In my last article on the family, I wrote about the protection and the joy children bring into our lives and the potential they have of deepening one’s relationship with the world. On the other hand, it has been said before, that “the way a society treats its children is a reflection of the dynamics of that society”.
Think, for instance, of how one of the first projects of the democratic South Africa was, President Mandela’s Children’s Fund, and the school feeding schemes. A new country was reflecting a new attitude towards its children.
Contrary to this, we can contrast this with abandoned children, which is a sure sign that society has abandoned its values.
Everyday, those of us who work close to the ground in communities hear of abused and violated children.
Newspapers report on magistrates who send paedophiles back into the homes where they have been abusing children.
In a world where child-soldiers fight wars in every hemisphere, we seem to have forgotten that child-soldiers went into battle on both sides on the apartheid struggle.
We should commend churches and institutions for making certain years the “Year of the Family”. It is a concept that we need to explore further as we journey into the 21st century.
Sloganeering, however, tends to trivialise the real issues, it is an ever present danger that we must guard against.
In particular, we need to be aware that the ‘religions’ right’ has claimed the concept of the family as the battlefield around which they have drawn their laager.
If the year of the family in churches or institutions is allowed to degenerate into a syrupy dobsonesque fantasy of family, then we will have wasted our time. Serious challenges confront our society, and in particular the children of Namibia.
What we do not realise is that allowing harm to our children propagates evil towards the next generation. The child who was abused today becomes an abuser tomorrow.
We will have wasted our time if we fail to face the questions of street children; child abuse and exploitation; gangsterism; abandonment; and child violence that is so prevalent in our societies. The emphasis on family ensures that children are given a safe haven, where they are treated, raised, fed and groomed to become the leaders of tomorrow.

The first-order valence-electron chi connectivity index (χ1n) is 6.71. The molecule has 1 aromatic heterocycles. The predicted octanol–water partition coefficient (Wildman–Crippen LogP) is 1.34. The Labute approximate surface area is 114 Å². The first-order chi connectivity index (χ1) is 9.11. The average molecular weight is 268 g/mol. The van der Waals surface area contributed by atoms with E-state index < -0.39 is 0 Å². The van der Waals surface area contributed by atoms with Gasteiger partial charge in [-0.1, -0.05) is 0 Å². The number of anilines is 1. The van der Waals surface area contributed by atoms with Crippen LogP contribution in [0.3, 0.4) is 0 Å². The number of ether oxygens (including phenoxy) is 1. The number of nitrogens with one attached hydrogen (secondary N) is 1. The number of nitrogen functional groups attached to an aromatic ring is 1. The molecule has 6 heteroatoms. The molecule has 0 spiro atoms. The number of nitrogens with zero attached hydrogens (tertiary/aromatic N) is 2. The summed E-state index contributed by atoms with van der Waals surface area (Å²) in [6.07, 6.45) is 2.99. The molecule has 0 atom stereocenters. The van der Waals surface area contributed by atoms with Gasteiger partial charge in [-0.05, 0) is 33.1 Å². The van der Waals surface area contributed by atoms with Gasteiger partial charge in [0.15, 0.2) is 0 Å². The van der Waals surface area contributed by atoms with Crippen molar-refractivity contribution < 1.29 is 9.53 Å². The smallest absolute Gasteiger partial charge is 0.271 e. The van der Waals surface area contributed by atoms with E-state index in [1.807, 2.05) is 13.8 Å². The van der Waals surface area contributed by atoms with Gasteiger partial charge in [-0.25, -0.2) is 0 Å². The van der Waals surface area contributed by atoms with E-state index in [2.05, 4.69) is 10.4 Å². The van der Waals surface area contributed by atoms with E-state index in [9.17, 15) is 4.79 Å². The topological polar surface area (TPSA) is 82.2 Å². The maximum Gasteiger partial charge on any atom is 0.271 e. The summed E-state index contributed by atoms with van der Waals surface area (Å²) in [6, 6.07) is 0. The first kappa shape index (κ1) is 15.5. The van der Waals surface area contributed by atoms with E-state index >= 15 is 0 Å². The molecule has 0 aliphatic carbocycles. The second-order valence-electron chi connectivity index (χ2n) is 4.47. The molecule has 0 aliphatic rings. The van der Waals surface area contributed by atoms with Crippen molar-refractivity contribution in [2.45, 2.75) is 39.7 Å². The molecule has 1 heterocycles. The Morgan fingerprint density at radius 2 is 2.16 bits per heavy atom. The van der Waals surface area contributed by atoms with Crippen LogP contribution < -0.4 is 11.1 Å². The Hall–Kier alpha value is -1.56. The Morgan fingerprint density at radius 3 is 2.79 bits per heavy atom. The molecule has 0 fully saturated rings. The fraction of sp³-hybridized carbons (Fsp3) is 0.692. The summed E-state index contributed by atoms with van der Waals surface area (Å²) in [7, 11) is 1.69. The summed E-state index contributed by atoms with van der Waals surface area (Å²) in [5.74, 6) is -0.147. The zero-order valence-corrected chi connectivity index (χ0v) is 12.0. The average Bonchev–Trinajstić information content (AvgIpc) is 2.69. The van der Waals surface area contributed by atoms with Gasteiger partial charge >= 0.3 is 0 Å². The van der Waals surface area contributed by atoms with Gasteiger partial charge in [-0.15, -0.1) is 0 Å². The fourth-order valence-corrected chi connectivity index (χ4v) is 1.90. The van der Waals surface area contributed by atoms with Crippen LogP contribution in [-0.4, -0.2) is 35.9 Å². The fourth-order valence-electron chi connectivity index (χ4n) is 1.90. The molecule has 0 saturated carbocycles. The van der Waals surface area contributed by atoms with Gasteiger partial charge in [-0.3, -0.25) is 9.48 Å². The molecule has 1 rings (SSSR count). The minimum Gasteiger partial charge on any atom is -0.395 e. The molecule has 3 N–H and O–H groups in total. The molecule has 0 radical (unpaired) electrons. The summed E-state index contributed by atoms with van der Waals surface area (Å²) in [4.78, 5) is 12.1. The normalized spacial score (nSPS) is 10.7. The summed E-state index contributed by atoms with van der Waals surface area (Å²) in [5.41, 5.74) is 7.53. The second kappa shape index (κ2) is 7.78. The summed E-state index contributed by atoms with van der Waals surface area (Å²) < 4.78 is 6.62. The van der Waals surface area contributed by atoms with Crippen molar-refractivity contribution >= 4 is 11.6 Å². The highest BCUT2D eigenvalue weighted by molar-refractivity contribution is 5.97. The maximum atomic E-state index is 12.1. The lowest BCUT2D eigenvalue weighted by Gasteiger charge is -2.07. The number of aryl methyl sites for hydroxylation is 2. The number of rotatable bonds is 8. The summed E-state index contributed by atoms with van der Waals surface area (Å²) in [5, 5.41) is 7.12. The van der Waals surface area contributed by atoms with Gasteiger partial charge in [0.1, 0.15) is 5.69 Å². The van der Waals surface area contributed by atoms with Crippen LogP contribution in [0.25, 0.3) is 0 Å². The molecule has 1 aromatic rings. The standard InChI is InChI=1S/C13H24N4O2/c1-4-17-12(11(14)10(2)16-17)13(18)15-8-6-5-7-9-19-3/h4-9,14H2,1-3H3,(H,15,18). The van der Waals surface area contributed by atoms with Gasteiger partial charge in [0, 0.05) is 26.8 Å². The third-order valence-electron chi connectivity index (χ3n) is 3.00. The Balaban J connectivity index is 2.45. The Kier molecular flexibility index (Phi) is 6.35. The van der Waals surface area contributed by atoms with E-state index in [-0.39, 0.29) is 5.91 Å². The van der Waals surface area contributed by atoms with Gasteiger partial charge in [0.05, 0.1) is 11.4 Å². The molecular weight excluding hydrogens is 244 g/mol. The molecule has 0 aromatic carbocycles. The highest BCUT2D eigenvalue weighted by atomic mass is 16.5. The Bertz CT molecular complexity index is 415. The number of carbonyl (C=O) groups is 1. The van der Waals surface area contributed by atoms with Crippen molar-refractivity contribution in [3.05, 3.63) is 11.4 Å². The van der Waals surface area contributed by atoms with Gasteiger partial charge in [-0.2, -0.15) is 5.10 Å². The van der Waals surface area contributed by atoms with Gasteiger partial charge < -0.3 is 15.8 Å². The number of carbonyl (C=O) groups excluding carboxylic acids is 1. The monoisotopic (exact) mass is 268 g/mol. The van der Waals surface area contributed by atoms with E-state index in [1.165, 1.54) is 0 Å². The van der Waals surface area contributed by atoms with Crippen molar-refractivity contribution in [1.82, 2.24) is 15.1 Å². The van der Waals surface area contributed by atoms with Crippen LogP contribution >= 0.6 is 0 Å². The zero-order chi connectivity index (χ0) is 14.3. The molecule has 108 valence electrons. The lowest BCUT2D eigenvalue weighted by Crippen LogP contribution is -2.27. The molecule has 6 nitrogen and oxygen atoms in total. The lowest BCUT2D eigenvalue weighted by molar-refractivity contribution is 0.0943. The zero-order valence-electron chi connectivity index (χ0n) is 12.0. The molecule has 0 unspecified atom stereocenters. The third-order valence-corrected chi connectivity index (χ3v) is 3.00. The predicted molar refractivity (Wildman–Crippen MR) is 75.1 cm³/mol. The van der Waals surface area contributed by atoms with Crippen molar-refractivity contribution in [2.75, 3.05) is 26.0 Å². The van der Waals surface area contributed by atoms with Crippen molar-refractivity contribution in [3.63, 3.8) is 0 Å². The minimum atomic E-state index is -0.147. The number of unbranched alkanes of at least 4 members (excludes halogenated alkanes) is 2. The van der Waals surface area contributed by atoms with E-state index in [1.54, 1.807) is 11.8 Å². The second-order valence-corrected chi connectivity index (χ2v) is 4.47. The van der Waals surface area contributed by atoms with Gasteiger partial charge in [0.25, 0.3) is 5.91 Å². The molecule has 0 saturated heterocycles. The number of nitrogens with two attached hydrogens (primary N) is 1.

Taking into consideration the current global situation, the unfortunate outbreak of Covid-19 has taught us the importance of family as the pandemic so to say forced families to spend time together by being confined in their homes for extended periods. Home schooling programmes were adopted in most communities to ensure continuation of education. Overall, the importance of family and respect for children during this period became more evident than ever.
The family is the basis of human society, what Karl Rahner calls “the church in miniature” (Inquiries Pg 292). The implication is that society is an extension of the family. We should be cautious with this analogy though, because society has the biggest influence on the family, rather than the other way around. Families are intended by God to be accepting communities, empowering structures, organisms that build self-confidence and human symbiosis. They are the environment in which we learn social skills and should be micro-entities of faith.
In the society, we have often exchanged acceptance for condemnation; self-confidence for guilt; self-esteem for self-abasement; symbiosis for displays of power and domination; social openness for particularism; and identification as a community of a book rather than of faith.
Archbishop Desmond Tutu said “God’s dream is that you and I and all of us will realize that we are family that we are made for togetherness for goodness, and for compassion”.
Let us strive to ensure that we as a community remain a family to all around us, especially the children on whom our future relies upon.
2020-05-19 10:34:13 | 2 months ago